Increased head circumference
Increased head circumference is when the measured distance around the widest part of the skull is larger than expected for the child's age and background.
A newborn's head is usually about 2 cm (centimeters) larger than the chest size. Between 6 months and 2 years, both measurements are about equal. After 2 years, the chest size becomes larger than the head.
Measurements over time that show an increased rate of head growth often provide more valuable information than a single measurement that is larger than expected.
Increased pressure inside the head (increased intracranial pressure) often occurs with increased head circumference. Symptoms of this condition include:
Increased head size may be from any of the following:
- Benign familial macrocephaly (family tendency toward large head size)
- Canavan disease
- Hurler syndrome
- Hydrocephalus (congenital, post-traumatic, or obstructive)
- Intracranial bleeding
- Morquio syndrome
When to Contact a Medical Professional
The health care provider usually finds an increased head size in a baby during a routine well-baby exam.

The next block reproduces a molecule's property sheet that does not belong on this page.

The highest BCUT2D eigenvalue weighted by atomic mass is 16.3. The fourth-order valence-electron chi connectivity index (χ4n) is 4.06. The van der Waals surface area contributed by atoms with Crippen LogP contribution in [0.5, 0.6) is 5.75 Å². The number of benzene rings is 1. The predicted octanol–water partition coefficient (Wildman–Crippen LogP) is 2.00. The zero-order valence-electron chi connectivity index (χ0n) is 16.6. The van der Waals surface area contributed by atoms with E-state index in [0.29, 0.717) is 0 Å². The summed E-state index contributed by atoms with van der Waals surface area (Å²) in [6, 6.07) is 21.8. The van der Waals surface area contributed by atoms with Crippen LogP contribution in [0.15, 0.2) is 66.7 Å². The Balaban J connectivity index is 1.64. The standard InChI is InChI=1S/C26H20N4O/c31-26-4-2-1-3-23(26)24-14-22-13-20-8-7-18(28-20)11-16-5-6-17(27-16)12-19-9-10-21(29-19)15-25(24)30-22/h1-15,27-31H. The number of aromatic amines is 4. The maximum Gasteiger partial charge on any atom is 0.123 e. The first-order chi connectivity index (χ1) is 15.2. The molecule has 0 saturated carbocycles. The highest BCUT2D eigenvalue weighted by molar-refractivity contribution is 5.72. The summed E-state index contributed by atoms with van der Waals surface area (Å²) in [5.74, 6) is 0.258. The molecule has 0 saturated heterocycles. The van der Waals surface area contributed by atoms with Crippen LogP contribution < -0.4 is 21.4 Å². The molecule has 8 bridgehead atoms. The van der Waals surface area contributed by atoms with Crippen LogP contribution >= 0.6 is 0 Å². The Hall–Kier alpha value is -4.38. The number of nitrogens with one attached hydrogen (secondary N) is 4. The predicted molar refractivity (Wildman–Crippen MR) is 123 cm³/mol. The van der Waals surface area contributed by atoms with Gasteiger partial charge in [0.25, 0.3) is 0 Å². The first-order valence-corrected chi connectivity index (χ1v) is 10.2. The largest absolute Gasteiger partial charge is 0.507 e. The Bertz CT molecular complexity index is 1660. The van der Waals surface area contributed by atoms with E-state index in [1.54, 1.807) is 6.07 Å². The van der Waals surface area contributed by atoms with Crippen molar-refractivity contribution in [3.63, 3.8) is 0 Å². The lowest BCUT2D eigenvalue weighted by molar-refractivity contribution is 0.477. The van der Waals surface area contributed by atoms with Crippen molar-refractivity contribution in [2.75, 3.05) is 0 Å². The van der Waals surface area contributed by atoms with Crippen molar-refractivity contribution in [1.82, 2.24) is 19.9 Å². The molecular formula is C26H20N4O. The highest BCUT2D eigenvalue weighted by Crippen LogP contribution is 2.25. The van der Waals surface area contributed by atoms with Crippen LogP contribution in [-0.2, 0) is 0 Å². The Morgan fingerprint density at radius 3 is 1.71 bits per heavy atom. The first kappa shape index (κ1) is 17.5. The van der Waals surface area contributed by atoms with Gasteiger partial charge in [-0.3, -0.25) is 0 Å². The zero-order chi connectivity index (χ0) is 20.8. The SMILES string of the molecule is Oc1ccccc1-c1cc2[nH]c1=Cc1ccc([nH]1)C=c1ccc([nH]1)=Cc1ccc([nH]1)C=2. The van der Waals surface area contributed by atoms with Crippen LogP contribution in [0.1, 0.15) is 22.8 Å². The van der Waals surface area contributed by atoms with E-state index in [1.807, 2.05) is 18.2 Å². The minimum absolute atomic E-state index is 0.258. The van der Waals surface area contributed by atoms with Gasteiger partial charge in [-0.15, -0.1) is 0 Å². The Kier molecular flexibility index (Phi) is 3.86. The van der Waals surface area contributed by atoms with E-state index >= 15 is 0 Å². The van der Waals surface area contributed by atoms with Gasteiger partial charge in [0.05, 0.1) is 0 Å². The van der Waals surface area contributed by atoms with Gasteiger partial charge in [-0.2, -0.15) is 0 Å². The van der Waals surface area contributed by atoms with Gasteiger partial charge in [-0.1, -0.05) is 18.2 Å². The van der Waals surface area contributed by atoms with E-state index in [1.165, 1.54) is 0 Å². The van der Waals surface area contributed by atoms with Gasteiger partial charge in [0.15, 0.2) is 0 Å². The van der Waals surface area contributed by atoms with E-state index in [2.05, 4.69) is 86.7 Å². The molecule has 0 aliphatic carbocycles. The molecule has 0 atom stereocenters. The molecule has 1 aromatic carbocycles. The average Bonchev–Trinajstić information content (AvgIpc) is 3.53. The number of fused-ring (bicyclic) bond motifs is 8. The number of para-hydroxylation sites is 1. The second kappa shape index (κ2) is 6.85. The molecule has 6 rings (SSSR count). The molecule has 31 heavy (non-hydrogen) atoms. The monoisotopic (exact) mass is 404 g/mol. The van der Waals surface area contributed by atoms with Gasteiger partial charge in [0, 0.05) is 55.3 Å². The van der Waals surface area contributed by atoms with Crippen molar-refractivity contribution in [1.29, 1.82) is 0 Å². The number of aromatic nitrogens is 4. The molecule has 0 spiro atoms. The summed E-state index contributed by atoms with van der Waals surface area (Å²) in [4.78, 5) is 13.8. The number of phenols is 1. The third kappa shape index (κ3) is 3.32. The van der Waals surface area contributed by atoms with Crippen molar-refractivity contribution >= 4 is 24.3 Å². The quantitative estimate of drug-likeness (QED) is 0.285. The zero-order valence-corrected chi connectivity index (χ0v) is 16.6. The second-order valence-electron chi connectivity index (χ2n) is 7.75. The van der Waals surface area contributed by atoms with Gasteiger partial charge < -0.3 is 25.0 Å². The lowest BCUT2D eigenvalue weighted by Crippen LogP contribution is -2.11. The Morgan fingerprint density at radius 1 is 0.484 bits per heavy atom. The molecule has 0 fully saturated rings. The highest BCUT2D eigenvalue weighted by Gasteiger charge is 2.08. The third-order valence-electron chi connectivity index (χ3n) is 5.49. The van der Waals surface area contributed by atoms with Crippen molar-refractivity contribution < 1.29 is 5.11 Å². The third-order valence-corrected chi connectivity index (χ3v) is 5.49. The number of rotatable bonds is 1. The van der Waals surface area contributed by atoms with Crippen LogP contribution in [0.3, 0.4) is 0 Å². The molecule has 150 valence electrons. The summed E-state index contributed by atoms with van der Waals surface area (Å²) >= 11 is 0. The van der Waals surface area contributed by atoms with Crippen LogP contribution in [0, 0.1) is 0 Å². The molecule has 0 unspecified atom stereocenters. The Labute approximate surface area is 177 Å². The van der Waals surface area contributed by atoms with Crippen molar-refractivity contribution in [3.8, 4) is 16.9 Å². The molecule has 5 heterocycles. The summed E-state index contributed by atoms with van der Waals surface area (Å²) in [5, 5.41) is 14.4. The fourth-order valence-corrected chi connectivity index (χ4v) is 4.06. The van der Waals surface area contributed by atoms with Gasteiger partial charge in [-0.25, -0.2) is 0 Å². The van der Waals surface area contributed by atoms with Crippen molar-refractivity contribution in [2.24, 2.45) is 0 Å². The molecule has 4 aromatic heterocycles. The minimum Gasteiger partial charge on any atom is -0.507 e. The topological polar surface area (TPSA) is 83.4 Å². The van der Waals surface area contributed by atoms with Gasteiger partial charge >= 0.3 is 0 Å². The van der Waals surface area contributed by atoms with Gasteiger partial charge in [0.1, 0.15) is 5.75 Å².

What to Expect at Your Office Visit
A careful physical exam will be done. Other milestones for growth and development will be checked.
In some cases, a single measurement is enough to confirm that there is a size increase that needs to be tested further. More often, repeated measurements of the head circumference over time are needed to confirm that the head circumference is increased and the problem is getting worse.
Diagnostic tests that may be ordered include:
Robinson S, Cohen AR. Disorders in head shape and size. In: Martin RJ, Fanaroff AA, Walsh MC, eds. Fanaroff and Martin's Neonatal-Perinatal Medicine. 10th ed. Philadelphia, PA: Elsevier Saunders; 2015:chap 64.
Reviewed By: Neil K. Kaneshiro, MD, MHA, Clinical Assistant Professor of Pediatrics, University of Washington School of Medicine, Seattle, WA. Also reviewed by David Zieve, MD, MHA, Isla Ogilvie, PhD, and the A.D.A.M. Editorial team.